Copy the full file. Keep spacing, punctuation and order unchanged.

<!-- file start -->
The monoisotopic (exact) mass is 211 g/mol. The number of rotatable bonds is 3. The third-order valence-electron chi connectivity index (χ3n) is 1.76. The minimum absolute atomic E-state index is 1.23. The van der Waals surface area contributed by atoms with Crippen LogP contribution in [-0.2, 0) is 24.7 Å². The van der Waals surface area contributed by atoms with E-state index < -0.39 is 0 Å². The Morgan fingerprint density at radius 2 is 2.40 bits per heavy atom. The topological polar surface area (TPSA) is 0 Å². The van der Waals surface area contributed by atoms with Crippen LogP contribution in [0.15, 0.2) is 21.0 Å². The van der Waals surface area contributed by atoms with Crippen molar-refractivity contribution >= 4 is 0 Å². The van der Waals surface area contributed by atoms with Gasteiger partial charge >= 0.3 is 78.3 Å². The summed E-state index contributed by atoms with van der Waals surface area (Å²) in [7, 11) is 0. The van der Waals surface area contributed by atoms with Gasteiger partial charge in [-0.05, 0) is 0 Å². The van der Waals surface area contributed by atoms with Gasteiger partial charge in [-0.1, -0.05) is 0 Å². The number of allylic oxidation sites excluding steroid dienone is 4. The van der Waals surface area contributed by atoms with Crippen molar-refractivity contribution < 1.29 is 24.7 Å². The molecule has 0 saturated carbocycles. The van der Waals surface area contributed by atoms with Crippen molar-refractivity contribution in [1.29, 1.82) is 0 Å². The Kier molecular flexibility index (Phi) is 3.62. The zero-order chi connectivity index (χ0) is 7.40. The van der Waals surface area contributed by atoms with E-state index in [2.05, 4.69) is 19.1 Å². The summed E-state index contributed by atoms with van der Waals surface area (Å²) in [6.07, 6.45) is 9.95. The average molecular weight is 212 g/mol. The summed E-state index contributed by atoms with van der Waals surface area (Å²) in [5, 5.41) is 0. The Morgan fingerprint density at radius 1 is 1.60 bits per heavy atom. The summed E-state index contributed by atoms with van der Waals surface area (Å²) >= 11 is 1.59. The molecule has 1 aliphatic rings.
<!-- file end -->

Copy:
The monoisotopic (exact) mass is 211 g/mol. The number of rotatable bonds is 3. The third-order valence-electron chi connectivity index (χ3n) is 1.76. The minimum absolute atomic E-state index is 1.23. The van der Waals surface area contributed by atoms with Crippen LogP contribution in [-0.2, 0) is 24.7 Å². The van der Waals surface area contributed by atoms with E-state index < -0.39 is 0 Å². The Morgan fingerprint density at radius 2 is 2.40 bits per heavy atom. The topological polar surface area (TPSA) is 0 Å². The van der Waals surface area contributed by atoms with Crippen LogP contribution in [0.15, 0.2) is 21.0 Å². The van der Waals surface area contributed by atoms with Crippen molar-refractivity contribution >= 4 is 0 Å². The van der Waals surface area contributed by atoms with Gasteiger partial charge >= 0.3 is 78.3 Å². The summed E-state index contributed by atoms with van der Waals surface area (Å²) in [7, 11) is 0. The van der Waals surface area contributed by atoms with Gasteiger partial charge in [-0.05, 0) is 0 Å². The van der Waals surface area contributed by atoms with Gasteiger partial charge in [-0.1, -0.05) is 0 Å². The number of allylic oxidation sites excluding steroid dienone is 4. The van der Waals surface area contributed by atoms with Crippen molar-refractivity contribution < 1.29 is 24.7 Å². The molecule has 0 saturated carbocycles. The van der Waals surface area contributed by atoms with Crippen molar-refractivity contribution in [1.29, 1.82) is 0 Å². The Kier molecular flexibility index (Phi) is 3.62. The zero-order chi connectivity index (χ0) is 7.40. The van der Waals surface area contributed by atoms with E-state index in [2.05, 4.69) is 19.1 Å². The summed E-state index contributed by atoms with van der Waals surface area (Å²) in [6.07, 6.45) is 9.95. The average molecular weight is 212 g/mol. The summed E-state index contributed by atoms with van der Waals surface area (Å²) in [5, 5.41) is 0. The Morgan fingerprint density at radius 1 is 1.60 bits per heavy atom. The summed E-state index contributed by atoms with van der Waals surface area (Å²) >= 11 is 1.59. The molecule has 1 aliphatic rings.